Explanation: Donald Trump has said that America’s allies should pay more of their defense costs. Earlier this year Trump seemed to say that Japan might be better off if it had nuclear weapons to defend itself from North Korea. At a town hall in March he also seemed to support Saudi Arabia having nuclear weapons, but quickly corrected himself. In June, Trump denied that he wanted Japan to get nuclear weapons. Trump wants America’s allies to take more responsibility for their defense and has at times indicated it would be OK for Japan to have access to nuclear weapons to defend itself from North Korea.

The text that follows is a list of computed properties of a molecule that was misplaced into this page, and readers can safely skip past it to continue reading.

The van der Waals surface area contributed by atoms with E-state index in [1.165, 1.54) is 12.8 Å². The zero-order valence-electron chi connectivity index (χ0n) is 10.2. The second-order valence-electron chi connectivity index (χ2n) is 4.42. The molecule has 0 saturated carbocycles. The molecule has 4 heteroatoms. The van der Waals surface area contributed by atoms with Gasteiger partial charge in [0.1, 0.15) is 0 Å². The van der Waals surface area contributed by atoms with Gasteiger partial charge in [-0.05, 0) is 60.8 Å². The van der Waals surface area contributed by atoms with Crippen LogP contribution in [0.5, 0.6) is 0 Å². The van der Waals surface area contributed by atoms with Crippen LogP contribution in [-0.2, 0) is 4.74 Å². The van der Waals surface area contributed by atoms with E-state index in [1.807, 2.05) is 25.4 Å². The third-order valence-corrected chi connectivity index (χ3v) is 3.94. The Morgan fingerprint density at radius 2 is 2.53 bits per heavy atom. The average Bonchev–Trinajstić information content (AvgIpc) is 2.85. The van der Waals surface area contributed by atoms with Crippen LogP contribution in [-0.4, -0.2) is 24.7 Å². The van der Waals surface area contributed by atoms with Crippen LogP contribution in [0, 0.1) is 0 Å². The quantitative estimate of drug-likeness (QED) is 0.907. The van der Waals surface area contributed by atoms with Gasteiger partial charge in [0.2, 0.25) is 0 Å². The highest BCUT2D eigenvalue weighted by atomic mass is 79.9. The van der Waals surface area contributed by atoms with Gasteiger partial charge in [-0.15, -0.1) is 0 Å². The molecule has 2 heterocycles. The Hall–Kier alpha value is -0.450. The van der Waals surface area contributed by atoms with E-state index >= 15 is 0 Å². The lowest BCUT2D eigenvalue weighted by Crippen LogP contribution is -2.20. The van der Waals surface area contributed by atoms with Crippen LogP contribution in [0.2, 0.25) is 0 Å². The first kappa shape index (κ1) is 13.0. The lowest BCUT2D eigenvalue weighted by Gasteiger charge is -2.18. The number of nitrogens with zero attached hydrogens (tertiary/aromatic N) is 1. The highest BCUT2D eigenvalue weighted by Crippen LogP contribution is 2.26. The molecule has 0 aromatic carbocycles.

Fact-check #12: Trump denies saying that pregnancy is an inconvenience to employers.

Clinton: "One thing Lester, he tried to switch from looks to stamina. But this is a man who has called women pigs, slobs and dogs. And someone who has said pregnancy is an inconvenience to employers."

Trump: I never said that."

Grade: False

Explanation: In fact, Trump said just that in an October 2004 interview with NBC's "Dateline." In the interview, Trump said pregnancy is "a wonderful thing for the woman, it's a wonderful thing for the husband, it's certainly an inconvenience for a business. And whether people want to say that or not, the fact is it is an inconvenience for a person that is running a business.”

Fact-check #13: Trump on stop-and-frisk.

Holt: "Stop-and-frisk was ruled unconstitutional in New York, because it largely singled out black and Hispanic young men -"